5th Nov 2020, 5:17 am
5th Nov 2020, 5:17 am
Trust is the basis of every relationship in the human society and there is no exception to business transactions. We trust each other to live up to the promise given in the first place and they are important assumptions for efficient and accurate transmission and exchange of goods, services and information. The more complex and important the business is, the more trust it requires.
For example, the chain of trust involves in the purchase of a pizza:
This series of transactions is only possible if everyone lives up to their promises and doesn’t betray others’ trust.
Yet, we all know that it is not always the case. As a result, we have come up with rules, legal devices and regulatory bodies to make sure everyone complies with the rules. Trust between parties is of less importance as long as we believe in the medium that guarantees trust. More often, it is the intermediary who lines up and monitors the transaction. For example, I bought a dress at Zara with my VISA card. Zara doesn’t trust me to transfer them the payment, but they trust VISA in deducting the sum from my bank account and transferring the sum to that of Zara. These intermediaries replace the trust needed for a transaction to take place as they are the validator who oversees and verifies the transactions e.g. which counterparty we are dealing with and the sum of money involved.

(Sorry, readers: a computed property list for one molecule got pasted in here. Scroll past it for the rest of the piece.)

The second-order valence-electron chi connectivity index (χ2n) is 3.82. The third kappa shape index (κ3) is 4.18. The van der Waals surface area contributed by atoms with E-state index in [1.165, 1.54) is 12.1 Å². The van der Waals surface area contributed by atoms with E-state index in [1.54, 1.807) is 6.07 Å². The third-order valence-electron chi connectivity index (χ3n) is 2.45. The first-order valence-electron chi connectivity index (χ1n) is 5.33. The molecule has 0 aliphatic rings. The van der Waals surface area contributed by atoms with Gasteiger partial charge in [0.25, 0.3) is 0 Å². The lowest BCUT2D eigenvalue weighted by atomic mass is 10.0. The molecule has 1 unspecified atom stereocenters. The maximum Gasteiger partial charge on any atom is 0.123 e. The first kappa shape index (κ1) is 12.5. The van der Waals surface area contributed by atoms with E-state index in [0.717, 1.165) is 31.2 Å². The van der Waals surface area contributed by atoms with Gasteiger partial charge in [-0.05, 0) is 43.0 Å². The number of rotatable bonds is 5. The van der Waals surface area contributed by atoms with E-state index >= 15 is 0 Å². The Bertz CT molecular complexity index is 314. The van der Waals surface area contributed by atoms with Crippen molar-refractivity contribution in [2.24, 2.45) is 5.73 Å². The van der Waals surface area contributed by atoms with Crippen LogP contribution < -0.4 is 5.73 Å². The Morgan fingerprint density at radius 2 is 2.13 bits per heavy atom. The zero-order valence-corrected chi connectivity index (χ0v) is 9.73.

Nonetheless, there is no free lunch in the world - intermediaries charge service fees. And sometimes, they could be rather costly. For instance, PayPal collects a minimum 3.3% service charge for any online transactions conducted via their payment gateway. Imagine your business only has a profit margin of 10%, 3.3% is a material difference. In modern society, intermediaries are no longer mere validators of identity and transaction, they are also platforms that align needs and connect business partners. Just like Uber brought the supply of idle backseats and demand for fast and specific rides together, and Airbnb connected property owners with an extra bedroom with travellers with tight budgets.
On the other hand, these intermediaries are not entirely trustworthy. There are more reported cases of data leakage by intermediaries, who sell the personal details of their users to marketing agencies for user-specific advertising campaigns. These intermediaries can also be victims of fraud and fail to spot unauthentic transaction even after doing thorough due diligence.